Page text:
As a longtime rugby star in Australia, Jarryd Hayne had no problem with contact.
Without pads and a helmet, the 6-foot-2, 220-pound Hayne was one of the most dynamic players in the National Rugby League of Australia, a star for the Parramatta Eels. Twice he was the NRL’s Player of the Year.
But beginning Saturday night, Hayne is a raw rookie in a whole new league.
Hayne, now trying to make it in the NFL as a running back and returner for the 49ers, will make his pro football debut Saturday night when the Niners play the Texans in Houston (5 p.m.)
Earlier this week in practice, he showed in 11-on-11 goal-line drills that he could run through contact. Now he’ll get a chance to show what he can do against experienced football players who themselves are fighting for roster spots and trying to impress coaches.
Hayne is a long shot to make the 49ers, who have plenty of depth at running back with Carlos Hyde, Reggie Bush, Kendall Hunter, drafted rookie Mike Davis and Kendall Gaskins. But if Hayne can play well in the preseason he could earn a reserve and special-teams role or a spot on the practice squad.
And Hayne should get plenty of action.
Head coach Jim Tomsula said this week that Reggie Bush will not be returning kicks or punts Saturday, so Hayne and rookie DeAndrew White will share those duties.
“Let’s see where these other guys are,” said Tomsula, who wants to protect Bush.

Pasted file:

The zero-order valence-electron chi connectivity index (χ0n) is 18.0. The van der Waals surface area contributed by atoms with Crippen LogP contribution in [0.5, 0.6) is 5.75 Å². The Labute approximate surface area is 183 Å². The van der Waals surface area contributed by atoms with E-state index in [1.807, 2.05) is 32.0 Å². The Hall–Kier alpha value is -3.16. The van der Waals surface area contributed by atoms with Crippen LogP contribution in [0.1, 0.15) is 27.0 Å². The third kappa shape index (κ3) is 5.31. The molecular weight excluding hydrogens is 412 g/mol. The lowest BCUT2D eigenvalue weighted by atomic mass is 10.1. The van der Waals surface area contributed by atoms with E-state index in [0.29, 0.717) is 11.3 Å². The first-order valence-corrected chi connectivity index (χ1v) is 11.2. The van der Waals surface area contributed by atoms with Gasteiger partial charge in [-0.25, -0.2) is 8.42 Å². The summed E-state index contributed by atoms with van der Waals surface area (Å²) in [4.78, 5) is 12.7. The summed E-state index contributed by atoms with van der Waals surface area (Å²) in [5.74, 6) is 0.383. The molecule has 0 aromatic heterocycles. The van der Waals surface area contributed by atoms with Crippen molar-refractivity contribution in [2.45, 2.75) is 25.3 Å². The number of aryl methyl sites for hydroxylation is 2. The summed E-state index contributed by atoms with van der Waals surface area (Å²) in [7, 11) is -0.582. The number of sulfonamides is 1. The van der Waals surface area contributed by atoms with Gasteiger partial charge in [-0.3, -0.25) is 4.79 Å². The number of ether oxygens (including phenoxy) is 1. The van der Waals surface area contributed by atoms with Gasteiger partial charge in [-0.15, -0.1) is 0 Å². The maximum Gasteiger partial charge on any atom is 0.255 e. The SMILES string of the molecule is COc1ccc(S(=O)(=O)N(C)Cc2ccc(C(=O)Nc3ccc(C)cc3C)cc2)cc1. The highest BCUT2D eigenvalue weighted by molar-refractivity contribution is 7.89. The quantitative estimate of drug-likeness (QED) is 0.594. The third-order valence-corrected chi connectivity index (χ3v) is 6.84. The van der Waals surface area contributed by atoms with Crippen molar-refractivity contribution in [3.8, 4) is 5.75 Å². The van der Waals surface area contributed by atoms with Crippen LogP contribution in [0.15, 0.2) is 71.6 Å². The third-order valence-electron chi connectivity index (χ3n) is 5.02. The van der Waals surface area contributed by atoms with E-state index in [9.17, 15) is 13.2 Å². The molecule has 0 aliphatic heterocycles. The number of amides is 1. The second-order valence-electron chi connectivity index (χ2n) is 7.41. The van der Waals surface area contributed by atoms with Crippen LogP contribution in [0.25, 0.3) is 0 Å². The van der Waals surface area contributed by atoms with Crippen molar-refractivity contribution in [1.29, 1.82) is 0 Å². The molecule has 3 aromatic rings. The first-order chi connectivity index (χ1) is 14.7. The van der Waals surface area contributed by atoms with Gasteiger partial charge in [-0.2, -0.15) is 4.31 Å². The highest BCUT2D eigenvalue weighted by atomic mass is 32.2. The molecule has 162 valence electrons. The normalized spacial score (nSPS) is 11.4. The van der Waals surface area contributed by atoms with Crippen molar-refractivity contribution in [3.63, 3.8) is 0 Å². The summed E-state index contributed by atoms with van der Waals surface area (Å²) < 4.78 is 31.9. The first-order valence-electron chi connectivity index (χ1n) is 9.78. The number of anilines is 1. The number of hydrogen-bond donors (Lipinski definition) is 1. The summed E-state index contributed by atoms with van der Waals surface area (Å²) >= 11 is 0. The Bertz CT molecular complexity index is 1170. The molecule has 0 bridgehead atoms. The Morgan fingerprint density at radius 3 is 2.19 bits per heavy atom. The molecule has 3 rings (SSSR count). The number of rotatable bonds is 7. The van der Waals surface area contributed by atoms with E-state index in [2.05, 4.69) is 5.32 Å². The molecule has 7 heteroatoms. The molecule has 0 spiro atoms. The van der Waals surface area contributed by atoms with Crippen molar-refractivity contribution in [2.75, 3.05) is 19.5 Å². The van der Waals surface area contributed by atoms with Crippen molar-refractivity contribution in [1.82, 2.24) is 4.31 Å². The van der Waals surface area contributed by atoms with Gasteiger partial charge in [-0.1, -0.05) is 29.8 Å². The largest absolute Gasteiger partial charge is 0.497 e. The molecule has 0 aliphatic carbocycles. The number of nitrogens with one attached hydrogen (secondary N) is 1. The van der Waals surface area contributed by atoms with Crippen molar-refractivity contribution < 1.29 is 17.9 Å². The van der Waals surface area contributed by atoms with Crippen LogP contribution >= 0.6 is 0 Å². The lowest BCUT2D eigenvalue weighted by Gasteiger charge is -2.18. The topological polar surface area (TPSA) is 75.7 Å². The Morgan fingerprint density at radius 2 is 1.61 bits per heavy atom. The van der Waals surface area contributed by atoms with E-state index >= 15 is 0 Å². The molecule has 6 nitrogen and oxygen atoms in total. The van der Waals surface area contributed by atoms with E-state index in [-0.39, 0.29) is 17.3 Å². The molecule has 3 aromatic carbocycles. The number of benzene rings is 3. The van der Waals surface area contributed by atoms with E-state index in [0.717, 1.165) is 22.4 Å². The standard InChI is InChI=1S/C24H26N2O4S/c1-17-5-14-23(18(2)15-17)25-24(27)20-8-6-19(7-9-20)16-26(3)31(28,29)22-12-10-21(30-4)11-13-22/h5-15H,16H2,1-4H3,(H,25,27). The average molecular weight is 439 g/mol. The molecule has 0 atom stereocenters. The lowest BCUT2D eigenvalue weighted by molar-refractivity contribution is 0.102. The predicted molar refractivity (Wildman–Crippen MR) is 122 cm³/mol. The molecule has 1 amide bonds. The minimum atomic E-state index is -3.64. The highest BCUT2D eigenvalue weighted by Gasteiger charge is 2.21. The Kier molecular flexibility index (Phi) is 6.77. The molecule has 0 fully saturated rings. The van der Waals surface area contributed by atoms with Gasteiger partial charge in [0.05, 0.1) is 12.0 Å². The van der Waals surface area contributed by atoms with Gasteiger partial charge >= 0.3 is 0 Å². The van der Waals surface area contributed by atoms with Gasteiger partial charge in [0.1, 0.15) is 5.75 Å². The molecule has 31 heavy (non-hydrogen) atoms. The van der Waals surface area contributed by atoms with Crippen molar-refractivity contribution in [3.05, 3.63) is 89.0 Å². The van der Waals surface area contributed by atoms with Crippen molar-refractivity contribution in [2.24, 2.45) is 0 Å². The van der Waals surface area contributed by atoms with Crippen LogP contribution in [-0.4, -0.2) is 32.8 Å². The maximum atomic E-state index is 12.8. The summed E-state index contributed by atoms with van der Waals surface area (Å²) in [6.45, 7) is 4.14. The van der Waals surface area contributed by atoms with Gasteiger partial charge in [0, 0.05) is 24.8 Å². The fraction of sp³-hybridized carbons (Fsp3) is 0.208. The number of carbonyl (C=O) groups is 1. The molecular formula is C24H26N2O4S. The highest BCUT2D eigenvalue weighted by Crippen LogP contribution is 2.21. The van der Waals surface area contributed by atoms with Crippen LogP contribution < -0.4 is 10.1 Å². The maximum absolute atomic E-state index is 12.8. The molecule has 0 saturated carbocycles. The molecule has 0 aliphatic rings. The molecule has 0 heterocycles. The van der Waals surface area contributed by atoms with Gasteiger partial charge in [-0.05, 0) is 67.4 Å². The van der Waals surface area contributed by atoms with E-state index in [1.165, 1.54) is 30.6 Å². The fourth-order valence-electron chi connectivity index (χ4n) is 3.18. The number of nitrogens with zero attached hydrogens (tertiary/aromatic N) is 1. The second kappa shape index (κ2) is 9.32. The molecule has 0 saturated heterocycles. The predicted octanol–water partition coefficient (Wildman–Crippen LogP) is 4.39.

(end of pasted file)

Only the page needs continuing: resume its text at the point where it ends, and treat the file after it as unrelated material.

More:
Offensive coordinator Geep Chryst told Bay Area media this week that Hayne will get a full audition.
“We’re definitely going to use him on all facets of the game: running, catching, fielding on special teams, whatever,” Chryst said. “And at the end of the day we’ll know more about Jarryd. But it’s exciting.”
Hyde is expected to start, but Bush and Hunter may not play at all. That would leave Hayne, Davis and Gaskins to see plenty of snaps.
For his part, Hayne is ready for action. The Aussie wants to prove he can take a hit – and give a hit.
“I’m sure there will be times there I get smashed and I run a little bit upright,” he said early in training camp. “But that’s part of the learning curve. I don’t have fear in that. I’d rather get hit hard and learn like that than beat around the bush and fancy my way through it.”